[Sca-cooks] More on Lentils

Johnna Holloway johnnae at mac.com
Wed Jan 7 08:22:50 PST 2009

Stefan asked me if I could locate more information on lentils, so
I did some research into the English sources this am to supplement what 
I said the other day.
Looking in EEBO Full Text, I came across:

Twyne, Thomas, 1543-1613. *The schoolemaster, or teacher of table 
philosophie*. 1576.

Of all kinds of fetches or podware, as: Rice, Beanes, Lentiles, 
Chitches. Peason. Cap. 29.

Lentles also sayth hee are colde and drie, ingendring melancholick 
bloud, and dryinge the body, they darken the eyesight, and nourish 
Melancholicke diseases, if a man vse them mutch.

In the chapter on potherbs:

NOw let vs say sumwhat of Pothearbes accordinge as or|der and doctrine 
requireth, and first of Garlike, whiche, as saith Rhasis, is hot and 
drie, and taketh awaye thirstines, and increaseth fleashly lust, 
breaketh winde, and heateth the body. In hot regions, hot times, and 
vnto hot complexions it doth harme, and Galen calleth it the husbandmens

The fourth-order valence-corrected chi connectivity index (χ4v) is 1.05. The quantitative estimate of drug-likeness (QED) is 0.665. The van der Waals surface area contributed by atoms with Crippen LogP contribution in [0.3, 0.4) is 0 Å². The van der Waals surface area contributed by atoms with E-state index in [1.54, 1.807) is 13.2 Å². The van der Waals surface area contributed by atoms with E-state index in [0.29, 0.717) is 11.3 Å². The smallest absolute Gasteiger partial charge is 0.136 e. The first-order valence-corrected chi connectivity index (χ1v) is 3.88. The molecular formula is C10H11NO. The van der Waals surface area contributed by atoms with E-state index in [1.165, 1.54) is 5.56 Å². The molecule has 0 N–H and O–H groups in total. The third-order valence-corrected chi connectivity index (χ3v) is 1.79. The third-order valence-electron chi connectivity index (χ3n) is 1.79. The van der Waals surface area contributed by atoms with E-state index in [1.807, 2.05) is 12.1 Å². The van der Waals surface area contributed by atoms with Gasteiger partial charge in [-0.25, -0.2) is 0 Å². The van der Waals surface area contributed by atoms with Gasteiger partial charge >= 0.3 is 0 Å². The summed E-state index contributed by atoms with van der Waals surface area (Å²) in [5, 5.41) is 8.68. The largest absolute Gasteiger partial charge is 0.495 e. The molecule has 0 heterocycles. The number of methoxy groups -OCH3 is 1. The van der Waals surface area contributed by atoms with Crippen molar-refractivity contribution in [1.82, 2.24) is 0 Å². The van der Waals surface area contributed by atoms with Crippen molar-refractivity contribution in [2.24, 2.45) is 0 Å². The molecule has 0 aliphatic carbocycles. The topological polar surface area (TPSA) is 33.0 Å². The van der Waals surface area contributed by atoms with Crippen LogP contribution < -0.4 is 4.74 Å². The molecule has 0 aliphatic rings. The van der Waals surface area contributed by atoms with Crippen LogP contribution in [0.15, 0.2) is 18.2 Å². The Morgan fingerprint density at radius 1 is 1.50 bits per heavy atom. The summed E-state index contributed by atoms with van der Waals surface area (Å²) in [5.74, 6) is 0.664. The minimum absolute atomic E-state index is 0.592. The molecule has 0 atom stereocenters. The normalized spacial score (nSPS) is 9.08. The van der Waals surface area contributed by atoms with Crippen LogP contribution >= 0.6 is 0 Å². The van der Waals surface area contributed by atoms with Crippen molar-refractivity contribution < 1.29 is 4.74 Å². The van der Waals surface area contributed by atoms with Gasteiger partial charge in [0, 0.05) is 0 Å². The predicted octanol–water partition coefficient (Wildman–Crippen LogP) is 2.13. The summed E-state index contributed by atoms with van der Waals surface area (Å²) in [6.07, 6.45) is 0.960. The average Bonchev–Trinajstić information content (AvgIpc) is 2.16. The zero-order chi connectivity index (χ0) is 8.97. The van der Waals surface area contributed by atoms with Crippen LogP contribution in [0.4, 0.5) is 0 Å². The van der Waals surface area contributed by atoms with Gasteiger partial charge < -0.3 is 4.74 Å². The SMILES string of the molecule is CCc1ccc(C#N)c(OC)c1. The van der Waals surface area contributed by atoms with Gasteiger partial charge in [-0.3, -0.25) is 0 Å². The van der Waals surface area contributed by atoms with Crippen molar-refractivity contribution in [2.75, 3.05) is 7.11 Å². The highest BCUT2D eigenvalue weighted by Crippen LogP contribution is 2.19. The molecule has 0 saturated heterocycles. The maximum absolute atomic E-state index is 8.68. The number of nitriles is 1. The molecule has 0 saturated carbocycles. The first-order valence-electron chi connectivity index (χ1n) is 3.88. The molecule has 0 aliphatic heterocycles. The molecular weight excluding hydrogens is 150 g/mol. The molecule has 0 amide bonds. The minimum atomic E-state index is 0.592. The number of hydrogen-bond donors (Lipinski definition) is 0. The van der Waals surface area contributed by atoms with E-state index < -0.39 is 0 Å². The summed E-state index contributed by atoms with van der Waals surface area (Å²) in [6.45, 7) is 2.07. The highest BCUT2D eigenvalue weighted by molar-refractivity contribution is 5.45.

triacle. Beanes or Lentles sod & eaten take away the stinking smell of 
it, and so doth Rue béeing chawed, and a litle therof eaten downe.

They are mentioned in the dietaries but aren't recommended all that highly.

Markham goes into them treating them as part of the pulses in his 
agricultural works and translations. See Maison Rustique which
he translated and edited from the French.


CHAP. 513. Of Lentils. Appears in Gerard, John, 1545-1612 The herball or 
Generall historie of plantes.
So they are covered in Gerard.


Probably Thomas Muffet writing in the mid 1590’s sums it up best when he 

Lentiles were so prized in Athenaeus time, that one wrote a whole 
treatise in their commendation; and Diogenes commended them above all 
meats to his Scholers, because they have a peculiar vertue to quicken 
the wit. Let us (for shame) not discontinue any longer this wholesome 
nourishment, but rather strive to find out some preparation, whereby 
they may be restored to their former or greater goodness.

Printed in Healths improvement published for the first time in 1655.


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